Nowhere to go


Alsadik photo 1By Harrison Lanigan-Coyte

One of Israel’s leading African refugee activists  Alsadik Sadik recently deported from Israel, has been stranded in Addis Ababa airport for eight days fighting forced deportation to Sudan. Tonight, amidst mounting international pressure and seemingly against the wishes of Israel, he was forced back onto a direct flight to Tel Aviv and thus, back to the indefinite detention he was trying to escape.

The story of Alsadik’s botched deportation is just the most recent tragedy in the continuing struggle of African refugees fighting for freedom and justice in Israel. In recent months Alsadik along with thousands of other African refugees living in Israel have found themselves trapped between the devil and the deep blue sea. Having lived in Israel for several years the 55,000 strong African refugee community is now being denied the renewal of residency permits and the right to asylum. As a result, thousands are now being sent to Israel’s Holot detention facility for African refugees in the Negev desert.

While Holot is described by Israeli media and the state as an “open facility”, it is anything but open. It is placed in a military firing zone deep in the desert, isolated from civilization, fenced-in, and operated by the Israeli prison services. Refugees living in the facility are required to report for roll-call three times a day and failure to do so results in them being sent to the nearby closed prison facility, Sahronim. There are currently about 2,500 African refugees detained in Holot detention centre with the number expected to rise to 3,300 (capacity).  Conditions and facilities are both extremely basic. There is no hot water and rooms are poorly insulated leaving those living there largely at the mercy of harsh weather conditions.

 Alsadik 2


Unable to renew their visas and faced with indefinite dentation in Holot many refugees like Alsadik are now choosing to take their chances by accepting voluntary deportation to third party countries in Africa. In exchange for this “voluntary” deportation refugees are given a sum of $3,500 and a guarantee that they will be granted asylum in a third country, usually Uganda, Rwanda or Ethiopia. Recent reports however, have cast serious doubt over the sincerity of these deportation agreements. Media and human rights organisations have reported that those accepting voluntary departure are in fact being sent back to their own countries,endangering their lives.

The case of Alsadik seems to provide proof of these reports, demonstrating that Israel has been complicit in the forced deportation of African refugees back to their counties of origin. Not only is such an action a breach of Israel’s international obligations as outlined in the 1951 refugee convention but it is also a grave violation of human rights law.

For refugees like Alsadik the prospect of being sent back home is an incomprehensible horror. Alsadik fled to Israel in search of asylum following genocide in Sudan and additional persecution after having witnessed the murder of his grandparent by a local militia. His very act of entering Israel is seen as an act of state treason in his homeland of Sudan. Asking for nothing more than a place to live in freedom and peace, Alsadik, like most African refugees sought to positively contribute to Israeli society but was regularly met with racism and distain. While in Israel Alsadik became an outspoken member of the refugee community and an advocate of their rights. Taking part in and leading several protests and community initiatives, he emerged as one of the most organized and outspoken activists of Tel Aviv’s Sudanese population. After months of campaigning and still unable to renew his visa he eventually opted for voluntary deportation to a third county, Ethiopia. Upon arrival in Ethiopia he was informed by immigration officials that he was not allowed to leave the airport and that he would in fact be sent back to Sudan within a few hours. In a final attempt to avoid being sent back to Sudan he refused to board the plane, remaining in the airport.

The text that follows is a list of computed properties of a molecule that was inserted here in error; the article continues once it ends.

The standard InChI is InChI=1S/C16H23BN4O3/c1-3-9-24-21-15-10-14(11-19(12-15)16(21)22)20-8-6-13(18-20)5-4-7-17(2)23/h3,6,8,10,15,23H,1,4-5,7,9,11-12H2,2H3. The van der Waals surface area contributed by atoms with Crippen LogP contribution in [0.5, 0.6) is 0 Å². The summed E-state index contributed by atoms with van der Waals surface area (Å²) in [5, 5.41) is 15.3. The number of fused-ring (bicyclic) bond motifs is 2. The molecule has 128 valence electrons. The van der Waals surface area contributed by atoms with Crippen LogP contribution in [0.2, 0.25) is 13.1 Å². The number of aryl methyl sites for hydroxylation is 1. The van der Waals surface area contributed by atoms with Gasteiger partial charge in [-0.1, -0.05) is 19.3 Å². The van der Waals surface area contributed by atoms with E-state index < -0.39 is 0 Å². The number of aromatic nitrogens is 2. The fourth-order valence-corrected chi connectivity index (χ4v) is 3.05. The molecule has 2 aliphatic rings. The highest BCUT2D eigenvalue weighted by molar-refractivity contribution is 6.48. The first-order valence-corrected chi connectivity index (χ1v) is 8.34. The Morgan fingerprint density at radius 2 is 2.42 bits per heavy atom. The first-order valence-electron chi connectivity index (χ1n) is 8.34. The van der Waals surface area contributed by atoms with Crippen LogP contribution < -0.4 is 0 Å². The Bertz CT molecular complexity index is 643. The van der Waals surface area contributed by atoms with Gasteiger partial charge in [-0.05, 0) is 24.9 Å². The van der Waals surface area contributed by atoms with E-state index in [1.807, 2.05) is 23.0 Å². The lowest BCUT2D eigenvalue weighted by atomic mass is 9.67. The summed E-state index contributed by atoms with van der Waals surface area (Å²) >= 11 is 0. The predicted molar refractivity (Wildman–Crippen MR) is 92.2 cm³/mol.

Alsadik 3

The Terminal (2004) 

He has spent the last eight days in Addis Ababa airport, without any legal status or options. Tonight, amidst mounting international pressure and protests outside the UNHCR office in Tel Aviv, Alsadik was forced onto a plane and sent back to Israel against his will. On arrival in Tel Aviv he was reportedly detained and now faces being sent to Holot detention center.

Alsadki 4 

What has happened to Alsadik over the last eight days represents Israel’s total lack of respect for his life and safety. Fleeing genocide and persecution in his home, he asked for nothing from Israel then the right to live in freedom.Instead he is faced with indefinite detention in Holot, similar to the brutality and persecution he has been subject to in Sudan. Being forced to leave Israel placed him in very real and direct danger. Had he been forced to return to Sudan he would most likely have faced accusations of being an Israeli spy or collaborator, resulting in imprisonment, torture and perhaps worse.

The appalling treatment of African refugees in Israel has continued for far too long. Around the world Eritrean and Sudanese refugees (the main groups in Israel) have among the highest rates of refugee status recognition. Yet to date only two Eritreans and not one single Sudanese national out of a total of 55,000 have been granted refugee status in Israel. This grave injustice must end now.

One response to “Nowhere to go

  1. Please help us to the history of our friend
    Alsadik and the people in HOLOT . Sent from us international journalist we can tell our history leaving in Israel . I would like to say thank dear Harrison

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